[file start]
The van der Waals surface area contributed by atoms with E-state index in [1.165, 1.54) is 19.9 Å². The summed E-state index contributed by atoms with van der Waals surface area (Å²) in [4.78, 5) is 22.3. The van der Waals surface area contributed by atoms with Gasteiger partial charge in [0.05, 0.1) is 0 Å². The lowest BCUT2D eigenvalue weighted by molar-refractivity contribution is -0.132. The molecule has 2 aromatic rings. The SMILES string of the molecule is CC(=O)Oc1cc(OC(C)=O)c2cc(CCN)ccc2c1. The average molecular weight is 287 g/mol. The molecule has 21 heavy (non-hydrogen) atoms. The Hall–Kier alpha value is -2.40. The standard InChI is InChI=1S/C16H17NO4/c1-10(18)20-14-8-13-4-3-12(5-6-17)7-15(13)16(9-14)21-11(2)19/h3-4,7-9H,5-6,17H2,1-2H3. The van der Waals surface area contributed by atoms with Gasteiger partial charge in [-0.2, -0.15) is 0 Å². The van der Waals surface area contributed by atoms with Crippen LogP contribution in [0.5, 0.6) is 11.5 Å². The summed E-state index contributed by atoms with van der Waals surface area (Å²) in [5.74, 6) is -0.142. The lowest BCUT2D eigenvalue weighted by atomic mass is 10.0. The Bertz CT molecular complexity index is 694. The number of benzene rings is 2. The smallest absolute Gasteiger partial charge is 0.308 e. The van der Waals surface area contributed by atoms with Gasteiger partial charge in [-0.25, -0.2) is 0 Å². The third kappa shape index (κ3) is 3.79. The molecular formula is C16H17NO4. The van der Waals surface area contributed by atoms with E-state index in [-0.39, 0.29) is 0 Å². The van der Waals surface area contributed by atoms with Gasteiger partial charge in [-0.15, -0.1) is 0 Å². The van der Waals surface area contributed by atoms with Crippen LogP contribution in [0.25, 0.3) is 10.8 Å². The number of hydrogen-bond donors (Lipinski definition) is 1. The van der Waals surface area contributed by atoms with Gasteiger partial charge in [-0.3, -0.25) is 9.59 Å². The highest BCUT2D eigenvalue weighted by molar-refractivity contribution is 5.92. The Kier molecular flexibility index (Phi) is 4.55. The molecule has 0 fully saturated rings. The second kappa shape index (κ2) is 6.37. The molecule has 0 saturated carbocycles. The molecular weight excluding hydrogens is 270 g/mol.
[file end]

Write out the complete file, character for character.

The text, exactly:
The van der Waals surface area contributed by atoms with E-state index in [1.165, 1.54) is 19.9 Å². The summed E-state index contributed by atoms with van der Waals surface area (Å²) in [4.78, 5) is 22.3. The van der Waals surface area contributed by atoms with Gasteiger partial charge in [0.05, 0.1) is 0 Å². The lowest BCUT2D eigenvalue weighted by molar-refractivity contribution is -0.132. The molecule has 2 aromatic rings. The SMILES string of the molecule is CC(=O)Oc1cc(OC(C)=O)c2cc(CCN)ccc2c1. The average molecular weight is 287 g/mol. The molecule has 21 heavy (non-hydrogen) atoms. The Hall–Kier alpha value is -2.40. The standard InChI is InChI=1S/C16H17NO4/c1-10(18)20-14-8-13-4-3-12(5-6-17)7-15(13)16(9-14)21-11(2)19/h3-4,7-9H,5-6,17H2,1-2H3. The van der Waals surface area contributed by atoms with Gasteiger partial charge in [-0.2, -0.15) is 0 Å². The van der Waals surface area contributed by atoms with Crippen LogP contribution in [0.5, 0.6) is 11.5 Å². The summed E-state index contributed by atoms with van der Waals surface area (Å²) in [5.74, 6) is -0.142. The lowest BCUT2D eigenvalue weighted by atomic mass is 10.0. The Bertz CT molecular complexity index is 694. The number of benzene rings is 2. The smallest absolute Gasteiger partial charge is 0.308 e. The van der Waals surface area contributed by atoms with Gasteiger partial charge in [-0.25, -0.2) is 0 Å². The third kappa shape index (κ3) is 3.79. The molecular formula is C16H17NO4. The van der Waals surface area contributed by atoms with E-state index in [-0.39, 0.29) is 0 Å². The van der Waals surface area contributed by atoms with Gasteiger partial charge in [-0.15, -0.1) is 0 Å². The van der Waals surface area contributed by atoms with Crippen LogP contribution in [0.25, 0.3) is 10.8 Å². The number of hydrogen-bond donors (Lipinski definition) is 1. The van der Waals surface area contributed by atoms with Gasteiger partial charge in [-0.3, -0.25) is 9.59 Å². The highest BCUT2D eigenvalue weighted by molar-refractivity contribution is 5.92. The Kier molecular flexibility index (Phi) is 4.55. The molecule has 0 fully saturated rings. The second kappa shape index (κ2) is 6.37. The molecule has 0 saturated carbocycles. The molecular weight excluding hydrogens is 270 g/mol.